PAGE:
__MAIN_TEXT__
feature-image

Page 36

Digital health tech of reticence initially,” he says, “but digital will become the norm for general practice, with all minor issues being dealt with remotely.” Even if more serious issues are handled face to face, digital healthcare can help with follow-up care – with patients selftesting and recording health readings from their own home. It can also help increase the patient’s understanding of their condition and, just as importantly, reduce hospital admissions as their health is more closely monitored.

ADDED FLEXIBILITY While general practice is currently the area seeing the highest growth in remote consultations, disciplines such as physiotherapy and psychiatry are also starting to benefit from the flexibility that technology can offer. Physio might sound like something that demands a ‘hands on’ approach, but Covid restrictions have forced practitioners to employ lateral thinking, too. Virtual meetings, where physios can conduct an initial assessment and then decide whether a digital pathway is appropriate or not, is one example. As Casey points out, post-Covid-19, Square Health’s physios will still look to use virtual solutions, or at least combine them with face-to-face treatments when it is in the patient’s best interest to do so. Once again, the focus is on flexibility and the patient experience. “Physios can provide bespoke exercise programmes, with the patient logging on to the app every day and providing feedback. There are various red flags in place to identify any areas of concern if they arise,” he says.

36 january 2021

With psychiatry, the pandemic has also led to more virtual consultations. Casey suggests mental health provision particularly lends itself to opportunities provided by health tech. “It is all about making patients more comfortable and, for many, they feel most secure in their own environment. The onus is on ensuring they are happy with how the consultation is conducted – for instance, they may not initially want to share their screen with their counsellor, so the option not to is there.” Covid-19 has clearly had an impact on the shift to digital healthcare provision, but what about using tech to track disease risks and trends in the first place – pre-emptive work as well as responsive activity? Is there

Digital health is one of the most interesting consumer sectors today. Covid-19 has only accelerated the growth in it

a danger that, as vaccines become available, the focus will move away from anticipating future disease risks? Lindsay Bryson, Chief Operating Officer at BlueDot, is a specialist in AI for disease control. She highlights the panic-neglect cycle in infectious disease – a cycle that needs to be broken. “There are two parts to that,” she says. “First is understanding that the risks are serious. There have been six global public health emergencies declared in the past decade. That’s one global public health emergency every 20 months. After Covid-19, I think it’s safe to say that we all understand the risks. “Second is to know that we have the technology to mitigate those risks. BlueDot was able to spot Ebola, Zika and Covid-19 very early on, and predict the risk and impact of their spread. That’s part of what we call epidemic intelligence. We all have to be ready for the next outbreak.” Chris Clark, CEO of Channel Islandsbased technology consultancy Prosperity 24/7, agrees that, from a bigger-picture perspective, digital technology is having an enormous impact on how governments formulate health policy. “Technology is providing governments with insight and data they’ve never before had, which is enabling them to identify health trends and plan in advance,” he says. “This could be anything from flu spread and hospital bed availability to staffing issues. Big data is being successfully applied to policy decision-making.”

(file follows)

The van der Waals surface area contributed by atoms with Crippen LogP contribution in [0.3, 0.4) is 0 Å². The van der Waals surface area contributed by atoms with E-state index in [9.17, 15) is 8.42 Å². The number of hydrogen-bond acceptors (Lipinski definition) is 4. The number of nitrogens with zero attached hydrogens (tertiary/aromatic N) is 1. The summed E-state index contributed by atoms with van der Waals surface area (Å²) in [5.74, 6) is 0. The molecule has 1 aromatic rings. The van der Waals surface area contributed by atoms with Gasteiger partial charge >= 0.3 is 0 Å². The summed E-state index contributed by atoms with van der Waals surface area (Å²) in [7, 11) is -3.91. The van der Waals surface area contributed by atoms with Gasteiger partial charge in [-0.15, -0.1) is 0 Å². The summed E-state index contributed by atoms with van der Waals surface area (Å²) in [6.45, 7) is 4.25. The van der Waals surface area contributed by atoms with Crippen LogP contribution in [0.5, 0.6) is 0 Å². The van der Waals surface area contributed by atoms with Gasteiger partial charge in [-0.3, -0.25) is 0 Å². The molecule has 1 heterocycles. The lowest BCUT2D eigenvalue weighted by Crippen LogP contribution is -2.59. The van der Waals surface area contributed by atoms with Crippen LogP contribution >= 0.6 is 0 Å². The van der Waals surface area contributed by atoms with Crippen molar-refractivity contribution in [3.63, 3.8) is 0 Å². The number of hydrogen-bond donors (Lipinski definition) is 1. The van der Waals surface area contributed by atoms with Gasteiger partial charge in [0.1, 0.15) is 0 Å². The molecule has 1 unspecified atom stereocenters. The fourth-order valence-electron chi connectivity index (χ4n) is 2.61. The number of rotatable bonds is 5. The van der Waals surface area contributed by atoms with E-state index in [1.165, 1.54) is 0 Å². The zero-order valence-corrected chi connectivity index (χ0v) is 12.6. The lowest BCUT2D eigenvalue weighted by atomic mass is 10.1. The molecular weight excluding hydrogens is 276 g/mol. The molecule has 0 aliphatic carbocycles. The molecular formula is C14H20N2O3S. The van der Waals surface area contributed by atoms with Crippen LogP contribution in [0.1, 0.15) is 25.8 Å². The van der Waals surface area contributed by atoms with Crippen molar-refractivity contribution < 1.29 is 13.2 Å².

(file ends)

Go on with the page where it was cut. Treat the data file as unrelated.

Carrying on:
THE HOT INVESTMENT THEME Self-care and virtual consultations for patients might seem somewhat removed from risk assessment for pandemics, but they are linked. Any future pandemics will put enormous demand on health services. Technological advances both in disease tracking and digital healthcare will require significant and continued investment. Berlucchi has no doubt this capital support will be readily available. “Digital health is one of the most interesting consumer sectors today. Covid-19 has only accelerated the growth and interest in it. “Investments – both venture capital and private equity – are very strong, particularly in the US, but there are also many positive signs in Europe. Consumer healthcare is the ‘last to the party’ when it comes to redesigning pre-internet-era business models.” Bryson agrees that awareness among investors of how technology can transform health research and care has progressed significantly. “We were very lucky to have the support of far-sighted investors who understood the magnitude of the problem we were tackling long before Covid-19,” she says. “Now, the whole world seems to understand the need for what we do.” n

www.blglobal.co.uk

Profile for BL Magazine

BL Magazine, Issue 71 December 2020/January 2021  

How are Channel Islands firms juggling the need to transform digitally with also managing short-term pressures? Why are the Channel Islands...

BL Magazine, Issue 71 December 2020/January 2021  

How are Channel Islands firms juggling the need to transform digitally with also managing short-term pressures? Why are the Channel Islands...

Recommendations could not be loaded

Recommendations could not be loaded

Recommendations could not be loaded

Recommendations could not be loaded